Oct. 1 – Pursuant to the prevailing regulation on Vietnamese tax management, the taxpayer must submit monthly valued-added tax (VAT) returns and settle tax payments on or before the 20th day of the following month in localities where they conduct production or business. Furthermore, in specific situations, business establishments that pay VAT according to the credit method are entitled to a tax refund. This article will examine the filing, payment and refund of VAT in Vietnam.
Tax Filing and Payment
For companies adopting the direct method of VAT calculation, the tax finalization must be made no later than the 90th day from the end of calendar year. Payment has to be made in Vietnamese dong (VND) directly to the State Treasury in cash or through the taxpayer’s bank account.
Taxpayers that declare and pay VAT using the credit method, and have dependant accounting production establishments (including processing and assembling establishments) located in provinces or cities other than the locality where they are headquartered, shall pay VAT both in localities where their production establishments are based and where they are headquartered.
Dependent accounting production establishments that conduct cost-accounting activities following the Vietnam Accounting Standard should register for tax payment using the credit method in localities where they conduct production activities. They should use value-added invoices as a basis for tax declaration and payments in these localities when delivering their semi-finished or finished products to other establishments, including their headquarters.
If dependant accounting production establishments fail to conduct cost-accounting activities, taxpayers at headquarters should pay 2 percent VAT (for goods subject to the VAT rate of 10 percent) or 1 percent VAT (for goods subject to the VAT rate of 5 percent) of the VAT-exclusive turnover of products they produce in the city or province where they are located. VAT amounts already paid by taxpayers for their dependent accounting production establishments will be deducted against their payable VAT amounts in localities where they are headquartered.
As previously mentioned, business establishments using the credit method of VAT calculation may be entitled to a tax refund in the following situations:
- They have input VAT amounts that have not yet been fully credited for three or more consecutive months;
- They have new investment projects and VAT amounts on purchased goods or services used for an investment of VND200 million or more that have not yet been fully credited;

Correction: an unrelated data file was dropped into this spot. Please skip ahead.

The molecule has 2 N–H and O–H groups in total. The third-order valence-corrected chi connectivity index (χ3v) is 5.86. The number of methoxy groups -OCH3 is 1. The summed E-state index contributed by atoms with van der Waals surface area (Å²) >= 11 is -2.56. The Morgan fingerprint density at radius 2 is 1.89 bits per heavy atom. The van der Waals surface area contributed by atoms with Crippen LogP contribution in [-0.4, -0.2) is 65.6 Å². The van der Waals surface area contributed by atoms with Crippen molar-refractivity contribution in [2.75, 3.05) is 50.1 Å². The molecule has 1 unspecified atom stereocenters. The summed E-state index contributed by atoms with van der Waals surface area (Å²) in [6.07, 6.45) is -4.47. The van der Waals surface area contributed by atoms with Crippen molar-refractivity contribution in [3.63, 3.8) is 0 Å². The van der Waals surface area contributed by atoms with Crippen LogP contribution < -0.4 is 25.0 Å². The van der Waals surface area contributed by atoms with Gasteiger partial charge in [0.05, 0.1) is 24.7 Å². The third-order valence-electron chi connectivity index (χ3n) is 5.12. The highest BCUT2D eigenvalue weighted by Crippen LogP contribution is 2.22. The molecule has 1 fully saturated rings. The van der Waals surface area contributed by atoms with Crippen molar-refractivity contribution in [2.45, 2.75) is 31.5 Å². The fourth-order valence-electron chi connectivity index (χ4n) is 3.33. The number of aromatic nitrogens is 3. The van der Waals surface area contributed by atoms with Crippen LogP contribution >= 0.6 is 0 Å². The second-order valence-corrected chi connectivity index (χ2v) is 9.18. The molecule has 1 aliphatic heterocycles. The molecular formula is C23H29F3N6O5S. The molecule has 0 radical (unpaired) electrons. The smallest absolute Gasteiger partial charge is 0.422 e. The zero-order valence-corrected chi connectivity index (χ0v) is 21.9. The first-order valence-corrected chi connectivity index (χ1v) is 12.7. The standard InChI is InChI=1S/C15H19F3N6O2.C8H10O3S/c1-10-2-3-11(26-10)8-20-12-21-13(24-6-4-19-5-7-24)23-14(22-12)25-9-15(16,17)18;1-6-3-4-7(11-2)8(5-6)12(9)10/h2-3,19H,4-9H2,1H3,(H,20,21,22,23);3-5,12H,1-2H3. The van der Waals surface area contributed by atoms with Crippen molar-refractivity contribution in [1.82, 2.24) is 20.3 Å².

- Upon ownership transformation, enterprise transformation, merger, consolidation, separation, split, dissolution, bankruptcy or operation termination, they have an overpaid VAT amount or input VAT amount that has not yet been fully credited; or
- Business establishments that export goods or services are entitled to VAT refunds on a monthly basis if they have a non-credited input VAT amount of VND200 million or more.
To obtain a tax refund, business establishments have to submit an application dossier to the tax authority in charge. Taxpayers who have properly observed tax law and have their transactions paid for via commercial banks or other credit institutions are eligible to obtain tax refunds before the authorities examine the application dossier. The tax authorities with jurisdiction over VAT refunds must approve the VAT refund within 15 days from the date of receipt of a complete file. For other taxpayers, dossiers should be examined before a tax refund is made. The time limit for resolution of a tax refund is 60 days from the date of receipt of a complete file.
In practice, the tax authorities tend to insist on offsetting the VAT refundable amount against other tax liabilities that the taxpayer may have in the future, rather than refunding the amount. Otherwise, in most cases, it usually takes two to six months from the date of submitting documents to the date of actually receiving the refund. In addition, VAT refunds often involve a tax audit to review the supporting documentation and invoices.
Portions of this article was was taken from Vietnam Briefing’s Doing Business in Vietnam technical guide. This guide aims to assist foreign investors in understanding the business environment of Vietnam, including reasons to invest and the challenges for which to prepare for. This publication is available as a PDF download in the Asia Briefing Bookstore.
Dezan Shira & Associates is a specialist foreign direct investment practice, providing corporate establishment, business advisory, tax advisory and compliance, accounting, payroll, due diligence and financial review services to multinationals investing in emerging Asia. Since its establishment in 1992, the firm has grown into one of Asia’s most versatile full-service consultancies with operational offices across China, Hong Kong, India, Singapore and Vietnam as well as liaison offices in Italy and the United States.
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